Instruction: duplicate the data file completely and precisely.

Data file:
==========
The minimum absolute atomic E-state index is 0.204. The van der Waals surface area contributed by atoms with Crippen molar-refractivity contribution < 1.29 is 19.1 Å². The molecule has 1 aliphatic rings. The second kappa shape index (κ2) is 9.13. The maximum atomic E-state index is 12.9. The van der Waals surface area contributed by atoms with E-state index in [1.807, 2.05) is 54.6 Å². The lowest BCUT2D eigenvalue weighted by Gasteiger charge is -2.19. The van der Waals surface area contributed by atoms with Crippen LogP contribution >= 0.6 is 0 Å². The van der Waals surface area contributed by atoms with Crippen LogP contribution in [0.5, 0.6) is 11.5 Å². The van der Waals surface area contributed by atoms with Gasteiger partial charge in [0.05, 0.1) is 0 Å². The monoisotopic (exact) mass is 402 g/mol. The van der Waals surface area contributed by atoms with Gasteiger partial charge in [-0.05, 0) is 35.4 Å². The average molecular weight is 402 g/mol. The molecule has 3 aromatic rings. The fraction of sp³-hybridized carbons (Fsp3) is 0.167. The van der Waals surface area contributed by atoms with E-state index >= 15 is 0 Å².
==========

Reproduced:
The minimum absolute atomic E-state index is 0.204. The van der Waals surface area contributed by atoms with Crippen molar-refractivity contribution < 1.29 is 19.1 Å². The molecule has 1 aliphatic rings. The second kappa shape index (κ2) is 9.13. The maximum atomic E-state index is 12.9. The van der Waals surface area contributed by atoms with E-state index in [1.807, 2.05) is 54.6 Å². The lowest BCUT2D eigenvalue weighted by Gasteiger charge is -2.19. The van der Waals surface area contributed by atoms with Crippen LogP contribution >= 0.6 is 0 Å². The van der Waals surface area contributed by atoms with Crippen LogP contribution in [0.5, 0.6) is 11.5 Å². The van der Waals surface area contributed by atoms with Gasteiger partial charge in [0.05, 0.1) is 0 Å². The monoisotopic (exact) mass is 402 g/mol. The van der Waals surface area contributed by atoms with Gasteiger partial charge in [-0.05, 0) is 35.4 Å². The average molecular weight is 402 g/mol. The molecule has 3 aromatic rings. The fraction of sp³-hybridized carbons (Fsp3) is 0.167. The van der Waals surface area contributed by atoms with E-state index >= 15 is 0 Å².